Workforce Crisis: GTI Program Aims To Pre-empt Worker Shortage

Editor’s note: This article continues Underground Construction‘s series on the labor crisis facing many segments of the construction industry, which emphasizes the importance of education and training. See other recent articles in the series: 3 4 5 6]

To effectively perform their jobs, new employees must be trained or retrained with the necessary skills.

Toward that goal, the Gas Technology Institute (GTI) has developed a Certified Operators Technician Training Program, a 70 hour college level course designed to introduce students to the natural gas industry and provide the skills necessary for several types of in the field jobs.

GTI’s plan is to make the training program available through community colleges. LaGuardia Community College, Long Island City, NY, was the first to adopt the program, and the first course was completed the week before Christmas.

“Eight students enrolled in the program in October and attended classes two nights a week,” said Allen Cohen, director of Laguardia career and professional programs.

“All eight completed the course and received certificates from GTI for the Certified Operations Technician (COT) level.”


The goal of the LaGuardia program is to provide skilled workers for Consolidated Edison Company of New York, National Grid and other utilities. Instructors included two from GTI and one from Consolidated Edison.

“The academic part of the program was a success because all the students passed and were certified by GTI,” said Cohen. “The reason students enrolled in the program was to find employment working in the gas industry, so success of the program also depends upon outcomes. GTI is working with Con Edison to facilitate students being able to gain employment in an entry level position that would pay about $17 per hour and benefits with a chance for a career.”

“We’re very supportive of GTI’s educational initiative with a local community college,” said Kevin McHugh, manager of gas training for Consolidated Edison Co. of New York. “Skilled technicians are needed in the utility industry, and the certification program helps to provide a solid foundation for the emerging workforce.”

Rod Rinholm, GTI executive director of education and training, said that with gas industry retirements expected to reach unprecedented numbers in the next few years, industry training must react quickly to replace the lost skills. Some surveys predict that 35 to 40 percent of the industry’s workforce will retire in the next four to eight years.

“The industry no longer has the luxury of apprentice type on the job training because of the time required,” continued Rinholm. “GTI has been the premier provider of professional level industry training for the gas industry engineer and manager since 1942. We have now taken that performance based training program model and applied it to the field employee training with the COT program. The community college route can be a cost effective choice used by industry for new employee training and to provide local labor sources with an opportunity to learn the skills necessary for entry level positions, and thus a career in the natural gas industry.”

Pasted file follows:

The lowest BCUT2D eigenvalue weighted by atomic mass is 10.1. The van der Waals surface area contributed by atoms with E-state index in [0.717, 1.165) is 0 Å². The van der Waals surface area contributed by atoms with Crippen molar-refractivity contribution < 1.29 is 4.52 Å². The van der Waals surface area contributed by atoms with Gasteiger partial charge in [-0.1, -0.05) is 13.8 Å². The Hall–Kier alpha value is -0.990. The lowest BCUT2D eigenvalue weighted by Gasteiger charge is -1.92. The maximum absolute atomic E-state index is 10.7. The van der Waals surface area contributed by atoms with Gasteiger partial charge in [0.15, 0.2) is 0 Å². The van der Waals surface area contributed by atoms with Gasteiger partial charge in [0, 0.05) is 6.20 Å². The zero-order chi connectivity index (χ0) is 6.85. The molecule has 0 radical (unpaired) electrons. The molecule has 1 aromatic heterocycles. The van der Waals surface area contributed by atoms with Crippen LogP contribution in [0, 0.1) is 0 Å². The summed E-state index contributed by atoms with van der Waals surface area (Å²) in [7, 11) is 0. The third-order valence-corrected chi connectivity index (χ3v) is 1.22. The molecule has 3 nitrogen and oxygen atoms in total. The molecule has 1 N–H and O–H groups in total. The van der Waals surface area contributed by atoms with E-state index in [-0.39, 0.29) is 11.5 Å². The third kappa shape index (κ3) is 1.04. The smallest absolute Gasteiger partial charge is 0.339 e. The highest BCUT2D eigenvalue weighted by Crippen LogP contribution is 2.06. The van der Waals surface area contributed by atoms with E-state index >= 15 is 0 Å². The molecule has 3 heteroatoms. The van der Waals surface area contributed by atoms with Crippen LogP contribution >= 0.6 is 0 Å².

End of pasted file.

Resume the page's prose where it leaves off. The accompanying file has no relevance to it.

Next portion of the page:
More classes slated

Rinholm said that community colleges in California, Kansas and Minnesota are also scheduled to begin classes in early 2009.

The program consists of one core course and additional elective courses that feature specific competencies in gas transmission and distribution. The program takes a student through a series of basic and advanced skill sets designed to enhance on the job performance and quickly bring the student to the level of a full functioning, skilled employee.

The course covers an introduction to natural gas, natural gas properties, the structure of the industry and a detailed examination of construction, operations, measurement, gas quality, gas control, safety and other practices. Students can then choose four or more elective courses – depending on the desired skill path and depth of training – from modules in 10 gas transmission and nine gas distribution topical areas. Through the elective courses, the student progresses from conceptual principles into advanced areas of each topic. Many elective courses also satisfy regulatory requirements for operator qualification and re qualification.

To enter the program, applicants must have a high school degree or GED, a valid driver’s license and are required to pass a math assessment test. Upon certification, students can apply for community college credit hours.

GTI is a leading research, development and training organization. For more than 65 years, the organization has addressed the nation’s energy and environmental challenges by developing technology based solutions for consumers, industry, and government.

LaGuardia Community College, is part of City University of New York and is a nationally recognized leader among community colleges. Founded in 1971, LaGuardia Community College has been recognized as an innovator in educating students who are under prepared for college work or whose primary language is not English.

“We are hoping to offer more training programs with GTI to serve the needs of the gas Industry by matching qualified workers to careers which provide benefits and long term employment,” said Jane MacKillop, Ph.D., associate dean of LaGuardia’s Division of Adult and Continuing Education.

GTI: Rod Rinholm, (847) 768-0868,

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